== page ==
Indonesia hopes to see an end to the South China Sea disputes through peaceful dialogue instead of an aggressive projection of power in the region.
However, if that fails and Indonesia is drawn into the tussle, it will prefer to turn to international arbitration, Coordinating Minister for Political, Legal and Security Affairs Luhut Pandjaitan said yesterday.
"Being the biggest ASEAN country, we would like to see a solution on this in the near future (through) dialogue, or we could bring it to... an international tribunal court," he said.
"But the stand of Indonesia is very clear - we don't want to see power projection in this area, we like to see a peaceful resolution by promoting dialogue; dialogue is the best solution to solve this."
Although Indonesia is not a claimant in the territorial disputes, it has kept a close watch on developments. China has supported its territorial claims using a map with a nine-dash line that encloses most of the South China Sea. In recent months, it has reclaimed land in disputed territories and placed military facilities on them.
Mr Luhut said the "nine-dash line is a problem" that not only affects the four ASEAN claimant states of Malaysia, Brunei, Vietnam and the Philippines but also Indonesia.
The minister was referring to the claims by China, Taiwan and the four ASEAN states in his speech at a Jakarta Foreign Correspondents Club gathering yesterday.
Another regional issue he addressed was the transboundary haze crisis in the past months, which saw air pollution hit record levels, affecting millions across South-east Asia.
Conditions this year are statistically the worst for the decades-old haze problem, surpassing the 1997 and 2013 crises. There have been 19 haze-related deaths so far, and more than half a million people have been treated for acute lung infections in Indonesia alone.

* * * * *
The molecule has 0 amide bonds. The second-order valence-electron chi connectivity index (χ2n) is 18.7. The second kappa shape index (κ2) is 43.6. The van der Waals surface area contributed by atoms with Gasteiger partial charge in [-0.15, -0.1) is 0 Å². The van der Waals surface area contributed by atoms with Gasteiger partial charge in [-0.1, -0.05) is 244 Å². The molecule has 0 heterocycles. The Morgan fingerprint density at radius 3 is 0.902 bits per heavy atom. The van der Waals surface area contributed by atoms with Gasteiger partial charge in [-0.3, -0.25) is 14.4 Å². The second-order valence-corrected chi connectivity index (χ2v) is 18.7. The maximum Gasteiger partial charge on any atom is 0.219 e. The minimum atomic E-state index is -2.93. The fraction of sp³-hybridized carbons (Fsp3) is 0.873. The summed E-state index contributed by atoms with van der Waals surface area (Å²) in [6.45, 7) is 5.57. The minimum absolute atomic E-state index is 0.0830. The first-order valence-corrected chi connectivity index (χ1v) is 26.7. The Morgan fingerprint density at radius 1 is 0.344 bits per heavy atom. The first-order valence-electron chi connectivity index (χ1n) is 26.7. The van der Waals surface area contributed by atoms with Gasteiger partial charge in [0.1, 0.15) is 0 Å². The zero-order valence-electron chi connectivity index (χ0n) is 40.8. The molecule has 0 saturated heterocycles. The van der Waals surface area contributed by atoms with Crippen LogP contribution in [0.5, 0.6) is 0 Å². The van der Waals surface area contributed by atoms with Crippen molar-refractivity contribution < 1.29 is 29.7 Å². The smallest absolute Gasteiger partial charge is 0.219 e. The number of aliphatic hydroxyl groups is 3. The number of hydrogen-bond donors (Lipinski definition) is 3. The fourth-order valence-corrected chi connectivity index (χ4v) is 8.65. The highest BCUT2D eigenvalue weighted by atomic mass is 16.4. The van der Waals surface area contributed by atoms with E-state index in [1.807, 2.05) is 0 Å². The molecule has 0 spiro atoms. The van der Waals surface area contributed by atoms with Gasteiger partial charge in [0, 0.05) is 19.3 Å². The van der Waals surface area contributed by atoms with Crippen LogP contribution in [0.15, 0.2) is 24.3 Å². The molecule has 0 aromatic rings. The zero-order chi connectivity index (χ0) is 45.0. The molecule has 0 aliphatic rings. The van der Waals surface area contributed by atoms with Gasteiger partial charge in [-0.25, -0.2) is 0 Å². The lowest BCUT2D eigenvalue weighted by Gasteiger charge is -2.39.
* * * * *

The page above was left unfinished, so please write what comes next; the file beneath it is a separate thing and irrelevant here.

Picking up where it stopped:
The fires have razed some 2.1 million hectares of forests and peatlands, and released record levels of greenhouse gases.
"It is not going to happen like this any more," said Mr Luhut, adding that the current government has learned from this year's crisis and put in place measures to prevent a repeat of the problem.
Besides coming down hard on errant farmers and companies that use fire to clear land, President Joko Widodo has also banned the cultivation of peatlands, including those on concessions that have yet to be turned into plantations.
"We are not going to negotiate with the (concession) owners of peatland any more," he said, admitting that it was a "big mistake by us" to have issued licences for the cultivation of some 6.3 million hectares of peatland over the last decade.
"So this is not going to happen again, I promise you," said Mr Luhut. "We have learned from this and won't be taking any more risk next year... we will be prepared for the worst."
This article was first published on November 12, 2015.
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